A new study from the Cava lab has revealed a unifying connection between seemingly unrelated materials that exhibit extreme magnetoresistance, the ability of some materials to drastically change their electrical resistance in response to a magnetic field, a property that could be useful in magnetic memory applications.
Resistance-temperature-applied-magnetic-field diagrams of materials exhibiting extreme magnetoresistance are shown. (Credit: Cava lab)
“The chemistry of these materials looks completely different but they’re connected on a profound level by their physics,” said Robert Cava, the Russell Wellman Moore professor of chemistry and corresponding author on the work published in the Proceedings of the National Academy of Sciences.
Numerous materials with extreme magnetoresistance have been reported since the Cava lab first discovered extreme magnetoresistance (originally named ‘large magnetoresistance’ by Nature editors before the research field supplanted it with the current term) in WTe2 two years ago.
But in particular, researchers in the Cava lab noticed that five materials with extreme magnetoresistance yet very different structures and chemical make-up all share the same characteristics when their resistance-temperature-applied-magnetic-field diagrams are measured. This diagram maps the temperature and magnetic field strength at which the material’s magnetoresistance turns on and then saturates. Using the phase diagrams as a clue, scientists may be able to identify other materials with extreme magnetoresistance.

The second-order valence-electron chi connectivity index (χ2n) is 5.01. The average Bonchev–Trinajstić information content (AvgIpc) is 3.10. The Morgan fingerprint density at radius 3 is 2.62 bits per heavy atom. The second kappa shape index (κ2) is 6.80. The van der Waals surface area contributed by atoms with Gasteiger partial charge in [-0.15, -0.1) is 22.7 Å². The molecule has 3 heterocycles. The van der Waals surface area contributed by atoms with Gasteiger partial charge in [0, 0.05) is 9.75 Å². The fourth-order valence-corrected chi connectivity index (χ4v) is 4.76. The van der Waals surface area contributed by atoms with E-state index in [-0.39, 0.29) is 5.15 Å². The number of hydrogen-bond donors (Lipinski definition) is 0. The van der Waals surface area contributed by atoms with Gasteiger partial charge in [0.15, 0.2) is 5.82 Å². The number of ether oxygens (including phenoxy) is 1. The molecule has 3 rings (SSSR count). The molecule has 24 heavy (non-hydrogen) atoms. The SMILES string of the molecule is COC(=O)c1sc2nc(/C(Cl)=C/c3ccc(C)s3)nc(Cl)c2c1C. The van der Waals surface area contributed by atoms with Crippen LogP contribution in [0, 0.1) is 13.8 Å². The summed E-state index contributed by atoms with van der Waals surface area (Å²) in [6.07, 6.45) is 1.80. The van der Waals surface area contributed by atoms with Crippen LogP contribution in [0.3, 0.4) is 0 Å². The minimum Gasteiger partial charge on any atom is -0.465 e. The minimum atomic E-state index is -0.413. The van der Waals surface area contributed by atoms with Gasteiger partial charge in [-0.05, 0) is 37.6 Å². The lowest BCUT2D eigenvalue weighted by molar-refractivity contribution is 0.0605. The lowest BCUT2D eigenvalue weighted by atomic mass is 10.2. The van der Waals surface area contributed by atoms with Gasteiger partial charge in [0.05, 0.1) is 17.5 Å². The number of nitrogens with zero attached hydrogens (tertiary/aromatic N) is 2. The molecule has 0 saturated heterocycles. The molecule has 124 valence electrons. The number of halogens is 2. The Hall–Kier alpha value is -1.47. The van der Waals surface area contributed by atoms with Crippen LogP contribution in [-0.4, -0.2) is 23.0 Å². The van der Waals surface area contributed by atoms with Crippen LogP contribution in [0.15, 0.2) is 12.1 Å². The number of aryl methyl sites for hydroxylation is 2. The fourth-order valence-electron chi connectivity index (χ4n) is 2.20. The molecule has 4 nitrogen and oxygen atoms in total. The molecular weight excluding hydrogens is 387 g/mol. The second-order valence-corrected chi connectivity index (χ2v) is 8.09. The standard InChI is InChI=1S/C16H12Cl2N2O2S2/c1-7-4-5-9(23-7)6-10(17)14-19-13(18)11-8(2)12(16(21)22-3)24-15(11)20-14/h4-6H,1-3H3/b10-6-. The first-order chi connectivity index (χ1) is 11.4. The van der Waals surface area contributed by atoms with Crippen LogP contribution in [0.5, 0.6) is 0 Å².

Detailed investigations by Fazel Tafti, a former Cava lab postdoc and physics PhD, revealed a common feature related to the materials’ electronic structures, leading the researchers to propose a picture of the underlying physics that unifies these chemically disparate materials. This kind of research, where materials chemistry and materials physics meet, is what the Cava lab and its collaborators enjoy the most, Cava said.
“Now we hope that other people will think about this, and make more measurements to see whether our proposal for the unifying physics holds up to more intense scrutiny,” Cava said. He was confident that first author Fazel Tafti, now an assistant professor of physics at Boston College, would get to the bottom of this phenomenon. “Physicists quest for truth,” he said.